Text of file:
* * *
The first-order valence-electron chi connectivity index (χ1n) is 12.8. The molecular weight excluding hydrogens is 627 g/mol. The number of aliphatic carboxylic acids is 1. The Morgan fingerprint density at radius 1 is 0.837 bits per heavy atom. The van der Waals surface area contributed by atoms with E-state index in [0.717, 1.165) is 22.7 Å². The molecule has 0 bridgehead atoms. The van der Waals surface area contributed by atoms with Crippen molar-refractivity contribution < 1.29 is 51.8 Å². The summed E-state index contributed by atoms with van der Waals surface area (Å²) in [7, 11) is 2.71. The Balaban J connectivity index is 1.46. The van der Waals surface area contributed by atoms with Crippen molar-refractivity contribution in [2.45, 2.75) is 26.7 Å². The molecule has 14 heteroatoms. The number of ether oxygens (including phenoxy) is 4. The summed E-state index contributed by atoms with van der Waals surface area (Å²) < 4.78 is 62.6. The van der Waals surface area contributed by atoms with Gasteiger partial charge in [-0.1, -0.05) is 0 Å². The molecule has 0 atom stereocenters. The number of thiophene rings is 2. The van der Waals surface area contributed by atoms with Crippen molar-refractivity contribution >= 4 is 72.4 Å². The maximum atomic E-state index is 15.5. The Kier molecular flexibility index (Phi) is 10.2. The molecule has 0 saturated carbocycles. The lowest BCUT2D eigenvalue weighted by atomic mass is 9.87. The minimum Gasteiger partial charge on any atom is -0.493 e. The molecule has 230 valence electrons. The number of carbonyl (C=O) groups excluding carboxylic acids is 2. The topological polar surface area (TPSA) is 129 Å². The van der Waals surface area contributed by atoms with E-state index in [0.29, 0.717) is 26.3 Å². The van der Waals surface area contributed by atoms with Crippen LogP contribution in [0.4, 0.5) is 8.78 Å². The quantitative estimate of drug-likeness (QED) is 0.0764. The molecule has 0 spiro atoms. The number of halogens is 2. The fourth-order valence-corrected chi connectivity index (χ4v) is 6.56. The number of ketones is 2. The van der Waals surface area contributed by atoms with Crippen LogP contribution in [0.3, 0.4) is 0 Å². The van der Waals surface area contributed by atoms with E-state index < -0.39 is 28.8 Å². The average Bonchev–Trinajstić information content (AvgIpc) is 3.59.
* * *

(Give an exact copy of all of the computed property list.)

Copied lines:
The first-order valence-electron chi connectivity index (χ1n) is 12.8. The molecular weight excluding hydrogens is 627 g/mol. The number of aliphatic carboxylic acids is 1. The Morgan fingerprint density at radius 1 is 0.837 bits per heavy atom. The van der Waals surface area contributed by atoms with E-state index in [0.717, 1.165) is 22.7 Å². The molecule has 0 bridgehead atoms. The van der Waals surface area contributed by atoms with Crippen molar-refractivity contribution < 1.29 is 51.8 Å². The summed E-state index contributed by atoms with van der Waals surface area (Å²) in [7, 11) is 2.71. The Balaban J connectivity index is 1.46. The van der Waals surface area contributed by atoms with Crippen molar-refractivity contribution in [2.45, 2.75) is 26.7 Å². The molecule has 14 heteroatoms. The number of ether oxygens (including phenoxy) is 4. The summed E-state index contributed by atoms with van der Waals surface area (Å²) < 4.78 is 62.6. The van der Waals surface area contributed by atoms with Gasteiger partial charge in [-0.1, -0.05) is 0 Å². The molecule has 0 atom stereocenters. The number of thiophene rings is 2. The van der Waals surface area contributed by atoms with Crippen molar-refractivity contribution >= 4 is 72.4 Å². The maximum atomic E-state index is 15.5. The Kier molecular flexibility index (Phi) is 10.2. The molecule has 0 saturated carbocycles. The lowest BCUT2D eigenvalue weighted by atomic mass is 9.87. The minimum Gasteiger partial charge on any atom is -0.493 e. The molecule has 230 valence electrons. The number of carbonyl (C=O) groups excluding carboxylic acids is 2. The topological polar surface area (TPSA) is 129 Å². The van der Waals surface area contributed by atoms with E-state index in [0.29, 0.717) is 26.3 Å². The van der Waals surface area contributed by atoms with Crippen LogP contribution in [0.4, 0.5) is 8.78 Å². The quantitative estimate of drug-likeness (QED) is 0.0764. The molecule has 0 spiro atoms. The number of halogens is 2. The fourth-order valence-corrected chi connectivity index (χ4v) is 6.56. The number of ketones is 2. The van der Waals surface area contributed by atoms with Crippen LogP contribution in [0.3, 0.4) is 0 Å². The van der Waals surface area contributed by atoms with E-state index < -0.39 is 28.8 Å². The average Bonchev–Trinajstić information content (AvgIpc) is 3.59.